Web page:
Through the pharmaceutical sciences graduate program, our goal is to educate pre-doctoral students to develop independent research careers in pharmaceutical sciences with a basic, clinical or pharmaceutical outcomes emphasis. Upon completion of the graduate program, our students use their training to make a difference in academia, industry or government. The learning objectives for the graduate program are:

  1. Demonstrate a basic knowledge of central concepts in the biomedical sciences.
  2. Understand the current concepts in basic and clinical pharmaceutical sciences.
  3. Read and critically evaluate the scientific literature.
  4. Formulate hypotheses based on current concepts in the field and design, conduct, and interpret their own research projects.
  5. Present research results in peer-reviewed publications and in a dissertation.
  6. Communicate research results effectively through oral presentations at scientific seminars, conferences, and other venues.

School of Pharmacy Graduate Degree Requirements

The following are specific rules approved by the graduate faculty of the School of Pharmacy for graduate studies leading to doctor of philosophy degree in toxicology. All other requirements for these degrees will follow the guidelines of the Graduate School, which can be found in the Pharmaceutical Sciences Graduate Student Handbook. The student carries the major responsibility of meeting the rules of the School of Pharmacy and the Graduate School. Failure to meet the following rules and guidelines may result in delay of graduation. ​

Dan-LaBarbera

Daniel LaBarbera PhD

Professor Director CU AMC Center for Drug Discovery, Co-Director, Drug Discovery and Development Shared Resource (D3SR)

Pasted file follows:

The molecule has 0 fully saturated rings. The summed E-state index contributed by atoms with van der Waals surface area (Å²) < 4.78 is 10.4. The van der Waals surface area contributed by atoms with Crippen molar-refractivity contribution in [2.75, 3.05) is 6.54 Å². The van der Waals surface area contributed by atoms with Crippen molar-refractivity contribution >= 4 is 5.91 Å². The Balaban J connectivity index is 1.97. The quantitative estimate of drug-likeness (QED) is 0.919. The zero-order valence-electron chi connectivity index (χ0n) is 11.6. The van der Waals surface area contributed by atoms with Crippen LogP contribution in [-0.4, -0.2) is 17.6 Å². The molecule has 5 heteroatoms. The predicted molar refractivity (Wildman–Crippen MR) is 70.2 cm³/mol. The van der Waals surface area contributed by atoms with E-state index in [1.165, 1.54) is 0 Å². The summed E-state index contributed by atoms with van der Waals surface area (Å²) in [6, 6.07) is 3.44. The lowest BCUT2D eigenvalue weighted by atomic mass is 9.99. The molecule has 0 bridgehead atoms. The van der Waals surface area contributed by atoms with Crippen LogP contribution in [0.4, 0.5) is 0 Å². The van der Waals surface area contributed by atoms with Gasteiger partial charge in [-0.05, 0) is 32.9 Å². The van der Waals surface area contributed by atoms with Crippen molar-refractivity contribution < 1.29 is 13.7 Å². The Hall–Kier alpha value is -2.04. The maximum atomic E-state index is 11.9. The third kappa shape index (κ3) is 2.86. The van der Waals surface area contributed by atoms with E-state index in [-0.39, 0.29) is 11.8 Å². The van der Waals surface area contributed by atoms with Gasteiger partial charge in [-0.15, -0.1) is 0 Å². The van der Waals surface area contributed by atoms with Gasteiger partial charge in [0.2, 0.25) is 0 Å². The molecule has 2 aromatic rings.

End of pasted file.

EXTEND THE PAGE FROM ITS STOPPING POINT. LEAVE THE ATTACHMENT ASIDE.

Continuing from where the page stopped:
• Department of Pharmaceutical Sciences

Email Address:daniel.labarbera@cuanschutz.edu

Primary Phone:303-724-4116

Mailing Address:
  • CU Anschutz

Pharmacy and Pharmaceutical Sciences Building

12850 East Montview Boulevard

Second Floor Room 2101

Aurora, CO 80045

Dr. LaBarbera’s laboratory is engaged in multidisciplinary cancer drug discovery and development, including high-throughput and high-content screening (HTS/HCS); drug design and medicinal chemistry; cancer biology and lead drug mechanism of action determination, and in vitro and in vivo pharmacology. His research program has been continually funded by the U.S. National Institutes of Health, the U.S. Department of Defense Congressionally Directed Medical Research Program (CDMRP), the State of Colorado, and other significant foundation grants.

Dr. LaBarbera is the founding Director of the Center for Drug Discovery (CDD) established in 2020. The mission of the CDD is to lead a Colorado-wide drug discovery “grassroots” initiative based at CU AMC while encompassing other academic institutions and industries in Colorado. The CDD’s objectives are to facilitate drug discovery and development and become a central hub for drug discovery in Colorado. A major research goal of the CDD is to harness the diverse biology and disease models at CU AMC and throughout Colorado for HTS/HCS drug discovery. Recent funding of the CDD has led to the comprehensive drug discovery and development shared resource (D3SR) that is affiliated with the CDD and the CU Cancer Center. The D3SR features new custom equipment from PerkinElmer, including an Explorer G3 Workstation, Opera Phenix Plus HCS system, a Janus G3, EnVision multimode plate reader, and a custom BioSpot (Tek-Matic/BioFluidix).

Education, Licensure & Certifications

 Dr. LaBarbera received his BS degree in biochemistry from Arizona State University (ASU) where he conducted research in the area of cancer drug discovery and medicinal chemistry that was funded by the Howard Hughes Medical Institute. He continued his education at ASU as a medicinal chemistry PhD graduate student with Professor Edward B. Skibo focused on the synthesis and mechanistic studies of antitumor agents from nature. Dr. LaBarbera completed a postdoctoral fellowship with Professor Chris M. Ireland at the University of Utah and the Huntsman Cancer Institute focused on marine natural products drug discovery and multidisciplinary cancer research, receiving a National Research Service Award from the National Institutes of Health (NIH) National Cancer Institute (NCI).